It seems pretty hard to be fit over 40, doesn't it?
Well, I could tell you about people like Kelly Nelson and Morjoie Newlin, two female bodybuilders. They're not your typical bodybuilders. Kelly Nelson first began training with weights in the early 1980's at age 53 and was still competing in the 21st century in her late 70's...in a bikini...and lookin' good if I may say so! Morjorie Newlin was in HER 70's before a 50 pound bag of cat litter convinced her that if she didn't do something, old age was going to be a difficult time. That's when she began a fitness training program that included weightlifting. Morjorie Newlin was participating in bodybuilding competitions, and winning, in her 80's! Same comment...in a bikini and lookin' good.
Now, obviously, these are special ladies who put in a lot of extra effort to accomplish some specific goals, but it does make a point. Life...and fitness...does not have to end at 40. Both of these ladies STARTED their fitness careers after age 40. Kelly Nelson was 53 and Morjorie Newlin was 72. Years later, both were still active in their chosen fitness areas and still enjoying life as well as, or better than, many in their 30's or 40's.
Fitness over 40? Heck, all around the globe, people in their 80's are skiing, hiking, canoeing, biking. Some, not so adventurous, are lifting weights or sweatin' along with Richard Simmons. Some are black belts in Karate, and some quietly and calmly practice yoga or tai-chi.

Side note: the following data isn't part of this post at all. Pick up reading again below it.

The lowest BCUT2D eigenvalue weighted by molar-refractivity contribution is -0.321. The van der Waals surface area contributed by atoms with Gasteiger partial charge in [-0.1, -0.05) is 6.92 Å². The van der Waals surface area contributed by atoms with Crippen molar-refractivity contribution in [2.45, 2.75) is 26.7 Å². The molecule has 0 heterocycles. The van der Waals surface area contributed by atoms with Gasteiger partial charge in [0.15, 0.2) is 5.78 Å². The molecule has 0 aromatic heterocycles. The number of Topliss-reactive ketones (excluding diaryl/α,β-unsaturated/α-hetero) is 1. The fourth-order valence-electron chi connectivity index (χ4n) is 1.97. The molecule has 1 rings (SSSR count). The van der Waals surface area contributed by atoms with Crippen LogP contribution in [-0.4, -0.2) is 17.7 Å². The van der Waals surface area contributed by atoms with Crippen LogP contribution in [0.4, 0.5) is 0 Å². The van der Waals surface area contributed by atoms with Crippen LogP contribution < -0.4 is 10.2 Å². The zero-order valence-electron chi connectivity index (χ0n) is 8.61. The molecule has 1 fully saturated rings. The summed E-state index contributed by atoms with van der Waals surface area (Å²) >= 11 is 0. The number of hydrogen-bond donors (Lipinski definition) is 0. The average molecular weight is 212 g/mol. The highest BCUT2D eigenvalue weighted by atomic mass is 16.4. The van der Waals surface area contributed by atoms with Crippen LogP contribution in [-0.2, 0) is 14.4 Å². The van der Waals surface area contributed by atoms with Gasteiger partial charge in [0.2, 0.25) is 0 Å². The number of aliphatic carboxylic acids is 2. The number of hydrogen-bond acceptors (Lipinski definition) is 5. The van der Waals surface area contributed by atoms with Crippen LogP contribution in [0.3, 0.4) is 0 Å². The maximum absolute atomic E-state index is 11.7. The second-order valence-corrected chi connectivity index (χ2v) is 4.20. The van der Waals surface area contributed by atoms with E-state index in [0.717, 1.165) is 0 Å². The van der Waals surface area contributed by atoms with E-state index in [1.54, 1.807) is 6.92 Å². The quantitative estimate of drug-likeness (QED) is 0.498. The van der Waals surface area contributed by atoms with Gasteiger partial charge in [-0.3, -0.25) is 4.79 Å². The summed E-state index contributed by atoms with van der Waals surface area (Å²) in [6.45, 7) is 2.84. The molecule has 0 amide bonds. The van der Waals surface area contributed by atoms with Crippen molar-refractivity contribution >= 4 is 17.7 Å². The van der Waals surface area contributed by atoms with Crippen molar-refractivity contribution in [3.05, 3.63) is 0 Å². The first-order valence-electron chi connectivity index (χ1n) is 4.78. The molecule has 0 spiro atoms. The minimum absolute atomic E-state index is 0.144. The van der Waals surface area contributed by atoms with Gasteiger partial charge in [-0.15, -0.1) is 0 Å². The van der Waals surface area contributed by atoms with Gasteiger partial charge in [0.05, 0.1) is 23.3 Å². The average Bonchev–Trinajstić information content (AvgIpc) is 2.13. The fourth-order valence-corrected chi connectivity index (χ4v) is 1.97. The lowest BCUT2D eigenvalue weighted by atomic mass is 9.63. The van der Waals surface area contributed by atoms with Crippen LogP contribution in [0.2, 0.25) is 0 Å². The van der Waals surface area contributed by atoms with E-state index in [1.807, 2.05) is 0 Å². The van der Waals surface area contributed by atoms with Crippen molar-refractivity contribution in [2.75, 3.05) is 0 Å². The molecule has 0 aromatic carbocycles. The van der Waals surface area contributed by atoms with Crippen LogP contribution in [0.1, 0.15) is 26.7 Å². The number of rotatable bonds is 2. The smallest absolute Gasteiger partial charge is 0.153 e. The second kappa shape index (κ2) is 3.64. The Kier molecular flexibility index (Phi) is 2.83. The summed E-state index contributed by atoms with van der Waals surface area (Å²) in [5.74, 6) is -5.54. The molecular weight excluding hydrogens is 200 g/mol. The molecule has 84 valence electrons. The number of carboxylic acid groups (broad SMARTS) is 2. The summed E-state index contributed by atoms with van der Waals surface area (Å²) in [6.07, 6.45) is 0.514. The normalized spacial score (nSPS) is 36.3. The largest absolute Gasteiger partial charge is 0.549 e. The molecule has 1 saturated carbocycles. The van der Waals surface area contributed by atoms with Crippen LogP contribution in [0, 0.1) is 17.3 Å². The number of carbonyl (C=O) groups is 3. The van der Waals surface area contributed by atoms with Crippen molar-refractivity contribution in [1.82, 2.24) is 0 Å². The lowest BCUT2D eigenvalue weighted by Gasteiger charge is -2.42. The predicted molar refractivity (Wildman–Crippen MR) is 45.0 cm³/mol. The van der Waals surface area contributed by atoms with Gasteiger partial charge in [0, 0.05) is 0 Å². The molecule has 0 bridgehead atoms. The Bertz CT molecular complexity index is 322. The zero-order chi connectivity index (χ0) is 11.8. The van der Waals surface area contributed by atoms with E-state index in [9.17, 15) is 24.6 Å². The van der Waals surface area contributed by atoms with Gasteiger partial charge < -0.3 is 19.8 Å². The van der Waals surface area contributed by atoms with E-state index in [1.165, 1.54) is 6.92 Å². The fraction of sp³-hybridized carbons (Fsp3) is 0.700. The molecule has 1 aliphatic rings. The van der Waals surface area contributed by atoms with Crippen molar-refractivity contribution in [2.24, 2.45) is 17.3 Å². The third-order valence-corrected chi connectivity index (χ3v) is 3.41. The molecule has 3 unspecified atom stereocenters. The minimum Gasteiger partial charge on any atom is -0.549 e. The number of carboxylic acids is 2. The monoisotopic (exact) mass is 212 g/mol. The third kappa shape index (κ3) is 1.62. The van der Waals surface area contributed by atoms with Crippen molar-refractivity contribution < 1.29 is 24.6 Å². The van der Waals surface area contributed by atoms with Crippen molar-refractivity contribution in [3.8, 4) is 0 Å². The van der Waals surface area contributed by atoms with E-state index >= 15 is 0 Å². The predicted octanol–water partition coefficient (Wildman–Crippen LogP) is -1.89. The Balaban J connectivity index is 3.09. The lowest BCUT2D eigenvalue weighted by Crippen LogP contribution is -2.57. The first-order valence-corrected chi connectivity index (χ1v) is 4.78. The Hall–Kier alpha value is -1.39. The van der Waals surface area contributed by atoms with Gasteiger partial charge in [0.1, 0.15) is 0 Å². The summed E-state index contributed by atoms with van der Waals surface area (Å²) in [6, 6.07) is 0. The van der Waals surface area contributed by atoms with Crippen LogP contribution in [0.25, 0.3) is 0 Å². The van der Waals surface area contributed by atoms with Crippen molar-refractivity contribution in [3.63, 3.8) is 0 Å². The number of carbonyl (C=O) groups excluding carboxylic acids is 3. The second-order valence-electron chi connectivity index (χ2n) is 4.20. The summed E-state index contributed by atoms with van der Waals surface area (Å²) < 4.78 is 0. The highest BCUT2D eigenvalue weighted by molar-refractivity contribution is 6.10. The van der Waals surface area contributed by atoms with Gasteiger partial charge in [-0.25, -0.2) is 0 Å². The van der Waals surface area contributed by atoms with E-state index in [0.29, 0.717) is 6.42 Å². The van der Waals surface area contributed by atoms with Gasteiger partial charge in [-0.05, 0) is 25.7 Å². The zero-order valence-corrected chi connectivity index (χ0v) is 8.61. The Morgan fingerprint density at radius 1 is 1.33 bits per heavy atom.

As easy as this sounds, fitness over 40 requires regular performance of the proper exercises. Just as in our 30's or 40's, sitting in the easy chair, clicking the remote, doing 16 ounce curls with a Miller Lite just doesn't cut it. However, it is not necessary to pack up and head for the gym and try to keep up with the hardbody cuties, either. It IS necessary to pick an exercise program or physical activity, combine that with some healthy eating habits...AND STICK TO IT!
Even over 40, the benefits normally associated with a regular, moderate exercise program will kick in, but for seniors, some benefits are of special importance.
People over 40 tend to break bones, usually from falling.
As we age, bones weaken, as do muscles. We lose some of our proprioception, the perception of stimuli relating to a person's own position, posture, equilibrium, or internal condition. Our ability to react quickly to a loss of balance, whatever the source, or to avoid an obstacle or actual peril becomes diminished.